It’s unlikely any save made this season will be as timely.
Jimmy Sanchez and Jess Lappe were exactly where they needed to be Tuesday when an official working a high school boys lacrosse scrimmage at Tappan Zee High School collapsed on the field.
It took a well-executed game plan along with a well-placed automated external defibrillator to prevent a tragedy.
“Somebody had just scored a goal,” said Sanchez, a New York City Fire Department lieutenant who serves on Engine 34 in Manhattan’s Hell’s Kitchen. “The ref grabbed the ball and was jogging to set up the faceoff at midfield, and it seemed like he tripped. I left the stands and hopped over the fence. His breathing was labored when I got to him and there was an irregular heartbeat. I yelled that we needed equipment to do rescue breathing and the next thing I know Jess had come along.”
Lappe is the full-time certified athletic trainer at Tappan Zee.
“I had two senior seminar students with me, Christian Florencia and Matt Irizzary, both athletes,” she said. “They might be thinking about kinesiology, athletic training or physical therapy in college so they were shadowing me and I had just given them a rundown of where everything was. I knew what it was right away when the ref went down. It’s only one of two things. He either had a stroke or a heart attack. The boys called 911 and got the AED and, thank God, the right parent was on the sideline.”
Tappan Zee has numerous AEDs on campus, including one that is kept steps away from the main field
Sanchez hooked up the machine while Lappe began chest compressions.
“I had checked his pulse one more time and felt nothing,” Sanchez sad. “Jess had gone through a couple of cycles of CPR while the AED was analyzing. She got a breathing mask on him, too. The AED gave him a shock and his pulse came back and before you knew it, EMS was there. When they got him on the stretcher, he was sitting up, and he was almost alert. This guy, you thought he was coming right back to the game after he got done at the hospital.”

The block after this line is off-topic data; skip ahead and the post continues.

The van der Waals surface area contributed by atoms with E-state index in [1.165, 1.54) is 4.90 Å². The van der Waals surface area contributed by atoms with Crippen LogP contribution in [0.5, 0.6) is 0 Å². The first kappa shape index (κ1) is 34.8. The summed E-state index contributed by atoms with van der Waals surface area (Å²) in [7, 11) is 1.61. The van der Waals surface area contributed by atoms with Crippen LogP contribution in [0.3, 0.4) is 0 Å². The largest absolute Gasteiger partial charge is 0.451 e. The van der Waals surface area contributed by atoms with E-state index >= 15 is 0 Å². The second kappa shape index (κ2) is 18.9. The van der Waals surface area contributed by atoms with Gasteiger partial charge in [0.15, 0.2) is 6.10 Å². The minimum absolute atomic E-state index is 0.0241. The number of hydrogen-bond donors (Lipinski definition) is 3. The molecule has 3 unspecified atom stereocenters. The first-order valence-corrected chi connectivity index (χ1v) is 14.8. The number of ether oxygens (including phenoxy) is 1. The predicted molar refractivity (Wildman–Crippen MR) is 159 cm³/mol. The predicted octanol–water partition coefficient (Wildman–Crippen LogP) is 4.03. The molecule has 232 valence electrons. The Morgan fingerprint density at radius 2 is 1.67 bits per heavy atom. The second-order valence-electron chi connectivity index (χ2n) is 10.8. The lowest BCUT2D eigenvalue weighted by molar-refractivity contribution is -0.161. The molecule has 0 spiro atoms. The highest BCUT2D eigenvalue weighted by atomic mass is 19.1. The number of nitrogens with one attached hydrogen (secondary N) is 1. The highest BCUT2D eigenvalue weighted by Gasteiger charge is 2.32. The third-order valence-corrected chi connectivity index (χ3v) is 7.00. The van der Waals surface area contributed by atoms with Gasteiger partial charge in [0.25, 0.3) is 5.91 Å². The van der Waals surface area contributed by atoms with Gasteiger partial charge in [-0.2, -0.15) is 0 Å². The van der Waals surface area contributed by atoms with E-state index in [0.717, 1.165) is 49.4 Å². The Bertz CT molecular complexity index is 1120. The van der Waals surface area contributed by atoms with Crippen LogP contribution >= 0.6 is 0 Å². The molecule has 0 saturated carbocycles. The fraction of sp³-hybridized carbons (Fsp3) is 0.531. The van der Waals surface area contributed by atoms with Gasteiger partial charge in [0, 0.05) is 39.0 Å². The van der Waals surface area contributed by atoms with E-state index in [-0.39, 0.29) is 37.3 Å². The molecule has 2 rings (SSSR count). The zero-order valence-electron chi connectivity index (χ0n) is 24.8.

Sanchez estimates the referee went some 90 seconds without a pulse.
Lappe said the entire episode, from collapse to transport, lasted 30 minutes.
“He was gone for a little bit and came right back,” added Sanchez, who has two sons on the varsity lacrosse team. “Rarely do I see that. The guy was lucky the AED was right there and everyone reacted so quickly. It was a perfect scenario. I’ve been to 50, 60, a hundred CPR calls, probably, and only seen one person before this make it.”
The referee was transported by South Orangetown EMS to Montefiore Nyack Hospital.
“I got a call today from an EMS friend who spoke with the doctors and told me he was doing well,” Lappe said. “The greatest moment was when he sat up and smiled. I was just, ‘Oh my, God,’ that was something I’ll treasure and remember for the rest of my life. Everyone says the same thing: It’s very, very, very rare when that happens.”
The campus was still buzzing on Wednesday.
“I’m not surprised,” Tappan Zee athletic director Bill Pilla said. “Jess is awesome. She goes above and beyond all the time and she’s got ice in her veins, no doubt about it. She was made for this job. I am such a proponent for having a full-time certified athletic trainer in each school. Having somebody here yesterday saved a life.”
Lappe was quick to deflect credit to Sanchez, Florencia, Irizarry and others.
“The only thing I can take credit for is the fact that I was prepared,” she said. “That is the No. 1 job of an athletic trainer and that day I was prepared. You have to have an emergency action plan. Where are the AEDs? I like to make sure we have one near each field. What gates have to be open? Everything was done right. Mr. Sanchez and everyone involved did their job flawlessly, right down to safety and security director, John Gulino, who checks our AEDs every single month. That’s super important, although I hope to never use one again in my career.”
Several parents with CPR training came down to the field, as well, in case they were needed.
“We are family at Tappan Zee,” Lappe said. “Anytime someone is in need everyone jumps in to do what they can. It was a huge team effort.”